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  • 22.
    Spirito, Giulia
    et al.
    Energy Department, Politecnico di Milano, Milano, Italy.
    Dénarié, Alice
    Energy Department, Politecnico di Milano, Milano, Italy.
    Fattori, Fabrizio
    Energy Department, Politecnico di Milano, Milano, Italy.
    Motta, Mario
    Energy Department, Politecnico di Milano, Milano, Italy.
    Macchi, Samuel
    Energy Department, Politecnico di Milano, Milano, Italy.
    Persson, Urban
    Halmstad University, School of Business, Innovation and Sustainability, The Rydberg Laboratory for Applied Sciences (RLAS).
    Potential Diffusion of Renewables-Based DH Assessment through Clustering and Mapping: A Case Study in Milano2021In: Energies, E-ISSN 1996-1073, Vol. 14, no 9, article id 2627Article in journal (Refereed)
    Abstract [en]

    This work aims at developing a methodology for the assessment of district heating (DH) potential through the mapping of energy demand and waste heat sources. The presented method is then applied to the Metropolitan City of Milano as a case study in order to investigate the current and, especially, the future sustainability of DH with the foreseen building refurbishment and consequent heat demand reduction. The first step is the identification of the areas the most interesting from a heat density and an economic point of view through a clustering algorithm, in which lies the main novelty of the work. The potential is then assessed by investigating their synergy with the available heat sources, which are mapped and analyzed in terms of recoverable thermal energy and costs. In future scenarios with foreseen heat demand reduction, low-temperature networks and excess heat sources are considered, such as metro stations and datacenters, together with the conventional sources, such as thermoelectric plants. The outcomes prove that lower heat demand corresponds to higher network costs with consequently reduced district heating potential but also prove that the properties of low-temperature district heating can potentially compensate for the drop in its cost-effectiveness. Another interesting finding is that the renovation of buildings in an area should be not performed evenly but with criteria; for instance, in synergy with DH diffusion. © 2021 by the authors. Licensee MDPI, Basel, Switzerland.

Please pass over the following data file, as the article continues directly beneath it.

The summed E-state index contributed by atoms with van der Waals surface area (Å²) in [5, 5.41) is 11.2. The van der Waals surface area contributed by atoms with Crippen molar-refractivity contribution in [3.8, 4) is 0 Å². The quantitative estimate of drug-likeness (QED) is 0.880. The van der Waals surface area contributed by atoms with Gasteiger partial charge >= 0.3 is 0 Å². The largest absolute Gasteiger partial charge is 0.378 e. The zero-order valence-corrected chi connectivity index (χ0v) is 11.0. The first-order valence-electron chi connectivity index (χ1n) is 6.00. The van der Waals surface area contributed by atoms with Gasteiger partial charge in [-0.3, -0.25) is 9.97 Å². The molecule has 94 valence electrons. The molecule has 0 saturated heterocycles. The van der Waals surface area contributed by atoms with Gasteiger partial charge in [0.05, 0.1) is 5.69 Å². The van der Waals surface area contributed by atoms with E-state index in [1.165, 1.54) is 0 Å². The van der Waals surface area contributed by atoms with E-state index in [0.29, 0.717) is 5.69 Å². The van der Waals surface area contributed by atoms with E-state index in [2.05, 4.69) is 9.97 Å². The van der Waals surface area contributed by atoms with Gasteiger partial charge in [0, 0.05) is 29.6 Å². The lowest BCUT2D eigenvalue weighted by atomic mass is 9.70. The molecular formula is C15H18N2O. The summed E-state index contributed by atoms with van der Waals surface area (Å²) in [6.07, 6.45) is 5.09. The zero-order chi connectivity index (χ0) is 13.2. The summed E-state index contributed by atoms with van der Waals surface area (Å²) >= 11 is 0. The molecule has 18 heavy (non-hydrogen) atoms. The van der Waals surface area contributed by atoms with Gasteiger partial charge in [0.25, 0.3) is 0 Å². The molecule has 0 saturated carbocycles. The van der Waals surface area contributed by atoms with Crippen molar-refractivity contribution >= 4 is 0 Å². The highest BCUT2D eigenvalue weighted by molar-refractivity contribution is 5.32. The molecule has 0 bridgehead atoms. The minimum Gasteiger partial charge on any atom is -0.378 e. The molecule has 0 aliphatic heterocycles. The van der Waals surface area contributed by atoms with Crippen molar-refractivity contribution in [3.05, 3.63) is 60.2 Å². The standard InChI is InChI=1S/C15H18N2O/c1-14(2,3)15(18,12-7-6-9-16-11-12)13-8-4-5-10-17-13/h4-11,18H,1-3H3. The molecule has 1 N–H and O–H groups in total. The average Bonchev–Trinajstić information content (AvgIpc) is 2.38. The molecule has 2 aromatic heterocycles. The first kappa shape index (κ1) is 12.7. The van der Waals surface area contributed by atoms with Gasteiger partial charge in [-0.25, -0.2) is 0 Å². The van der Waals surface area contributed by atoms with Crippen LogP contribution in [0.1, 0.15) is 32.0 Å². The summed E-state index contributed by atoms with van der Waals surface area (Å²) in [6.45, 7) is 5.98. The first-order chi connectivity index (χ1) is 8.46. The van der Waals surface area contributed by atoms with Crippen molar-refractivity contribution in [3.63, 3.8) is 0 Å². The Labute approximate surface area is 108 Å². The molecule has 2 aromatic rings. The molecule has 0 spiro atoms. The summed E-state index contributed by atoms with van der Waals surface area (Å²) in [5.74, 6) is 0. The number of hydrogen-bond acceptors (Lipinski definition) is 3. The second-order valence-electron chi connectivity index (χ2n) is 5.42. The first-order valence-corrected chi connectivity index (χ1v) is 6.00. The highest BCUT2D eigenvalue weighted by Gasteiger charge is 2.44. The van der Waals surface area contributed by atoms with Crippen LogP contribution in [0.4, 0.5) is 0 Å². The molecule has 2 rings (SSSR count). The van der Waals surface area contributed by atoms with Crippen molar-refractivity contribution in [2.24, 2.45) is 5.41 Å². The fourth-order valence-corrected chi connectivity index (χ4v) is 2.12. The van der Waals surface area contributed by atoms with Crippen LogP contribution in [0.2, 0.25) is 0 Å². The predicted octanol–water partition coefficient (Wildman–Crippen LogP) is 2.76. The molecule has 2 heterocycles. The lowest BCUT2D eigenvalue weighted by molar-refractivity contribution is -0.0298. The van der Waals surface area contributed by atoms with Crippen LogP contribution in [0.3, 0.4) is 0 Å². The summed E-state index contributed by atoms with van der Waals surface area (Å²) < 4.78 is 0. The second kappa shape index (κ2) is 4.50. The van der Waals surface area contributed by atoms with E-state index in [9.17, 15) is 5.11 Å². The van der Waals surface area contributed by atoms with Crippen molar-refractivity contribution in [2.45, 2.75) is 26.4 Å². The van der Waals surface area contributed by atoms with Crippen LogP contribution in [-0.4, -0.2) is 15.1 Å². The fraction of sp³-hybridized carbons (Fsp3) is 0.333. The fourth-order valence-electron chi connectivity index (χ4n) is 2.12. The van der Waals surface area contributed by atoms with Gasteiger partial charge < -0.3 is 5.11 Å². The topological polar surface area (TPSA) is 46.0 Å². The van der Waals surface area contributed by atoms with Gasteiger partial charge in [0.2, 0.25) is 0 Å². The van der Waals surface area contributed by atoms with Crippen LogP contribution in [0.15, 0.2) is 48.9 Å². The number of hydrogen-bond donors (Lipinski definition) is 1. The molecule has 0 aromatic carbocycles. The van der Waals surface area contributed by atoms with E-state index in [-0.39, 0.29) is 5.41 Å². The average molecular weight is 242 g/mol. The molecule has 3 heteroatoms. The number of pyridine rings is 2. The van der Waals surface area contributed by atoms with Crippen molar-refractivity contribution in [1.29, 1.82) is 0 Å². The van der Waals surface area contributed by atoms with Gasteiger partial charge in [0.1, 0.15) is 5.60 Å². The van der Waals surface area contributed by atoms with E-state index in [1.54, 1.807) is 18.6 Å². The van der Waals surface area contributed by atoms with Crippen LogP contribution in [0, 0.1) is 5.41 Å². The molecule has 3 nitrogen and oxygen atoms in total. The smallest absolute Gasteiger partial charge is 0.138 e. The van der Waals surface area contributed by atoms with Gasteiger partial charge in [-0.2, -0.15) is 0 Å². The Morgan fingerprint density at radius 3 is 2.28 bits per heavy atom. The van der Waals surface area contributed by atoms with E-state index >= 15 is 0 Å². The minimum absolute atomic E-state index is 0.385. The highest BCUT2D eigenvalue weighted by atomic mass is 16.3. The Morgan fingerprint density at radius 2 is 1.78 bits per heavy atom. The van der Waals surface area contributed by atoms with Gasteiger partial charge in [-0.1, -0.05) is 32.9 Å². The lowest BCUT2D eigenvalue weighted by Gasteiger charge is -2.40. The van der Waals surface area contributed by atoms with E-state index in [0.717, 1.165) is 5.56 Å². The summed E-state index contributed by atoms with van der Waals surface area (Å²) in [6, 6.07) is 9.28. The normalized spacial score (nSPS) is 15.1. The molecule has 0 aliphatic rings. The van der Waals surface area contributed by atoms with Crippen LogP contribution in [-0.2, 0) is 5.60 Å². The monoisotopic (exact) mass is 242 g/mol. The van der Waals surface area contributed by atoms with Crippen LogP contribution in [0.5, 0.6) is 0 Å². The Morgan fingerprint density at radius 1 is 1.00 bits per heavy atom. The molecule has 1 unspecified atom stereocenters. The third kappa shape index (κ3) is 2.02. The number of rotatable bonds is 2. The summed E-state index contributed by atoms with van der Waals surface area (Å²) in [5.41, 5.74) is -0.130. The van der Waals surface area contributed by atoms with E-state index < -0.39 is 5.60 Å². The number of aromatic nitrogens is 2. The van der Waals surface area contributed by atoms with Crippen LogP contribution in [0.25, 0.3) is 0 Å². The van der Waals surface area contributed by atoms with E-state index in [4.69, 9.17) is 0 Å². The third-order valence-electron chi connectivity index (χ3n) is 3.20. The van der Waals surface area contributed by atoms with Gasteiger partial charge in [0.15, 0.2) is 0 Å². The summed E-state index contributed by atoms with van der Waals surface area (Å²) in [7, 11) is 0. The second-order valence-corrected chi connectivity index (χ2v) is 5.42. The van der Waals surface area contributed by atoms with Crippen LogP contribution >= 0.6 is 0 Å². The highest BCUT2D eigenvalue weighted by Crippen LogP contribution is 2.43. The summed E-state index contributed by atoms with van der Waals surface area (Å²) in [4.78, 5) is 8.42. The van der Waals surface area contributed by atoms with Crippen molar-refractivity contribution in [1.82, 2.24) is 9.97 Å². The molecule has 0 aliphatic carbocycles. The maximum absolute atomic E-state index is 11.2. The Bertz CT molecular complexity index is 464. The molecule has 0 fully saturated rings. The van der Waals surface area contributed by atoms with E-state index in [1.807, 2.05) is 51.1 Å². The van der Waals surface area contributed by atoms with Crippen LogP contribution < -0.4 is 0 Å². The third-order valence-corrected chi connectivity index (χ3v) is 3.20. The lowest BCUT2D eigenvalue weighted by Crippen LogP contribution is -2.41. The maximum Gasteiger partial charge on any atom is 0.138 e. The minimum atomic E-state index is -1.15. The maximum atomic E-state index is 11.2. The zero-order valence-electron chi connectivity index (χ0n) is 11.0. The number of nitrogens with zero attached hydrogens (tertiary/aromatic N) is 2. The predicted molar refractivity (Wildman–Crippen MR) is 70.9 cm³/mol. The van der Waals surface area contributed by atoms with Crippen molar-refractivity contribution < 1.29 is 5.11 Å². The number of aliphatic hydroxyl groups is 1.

• 23.
    Sánchez-García, Luis
    et al.
    Halmstad University, School of Business, Innovation and Sustainability.
    Averfalk, Helge
    Halmstad University, School of Business, Innovation and Sustainability.
    Persson, Urban
    Halmstad University, School of Business, Innovation and Sustainability.
    Werner, Sven
    Halmstad University, School of Business, Innovation and Sustainability.
    A Closer Look at the Effective Width for District Heating Systems2021In: Book of Abstracts: 7th International Conference on Smart Energy Systems / [ed] Henrik Lund; Brian Vad Mathiesen; Poul Alberg Østergaard; Hans Jørgen Brodersen, Aalborg: Aalborg Universitetsforlag, 2021, p. 153-153Conference paper (Refereed)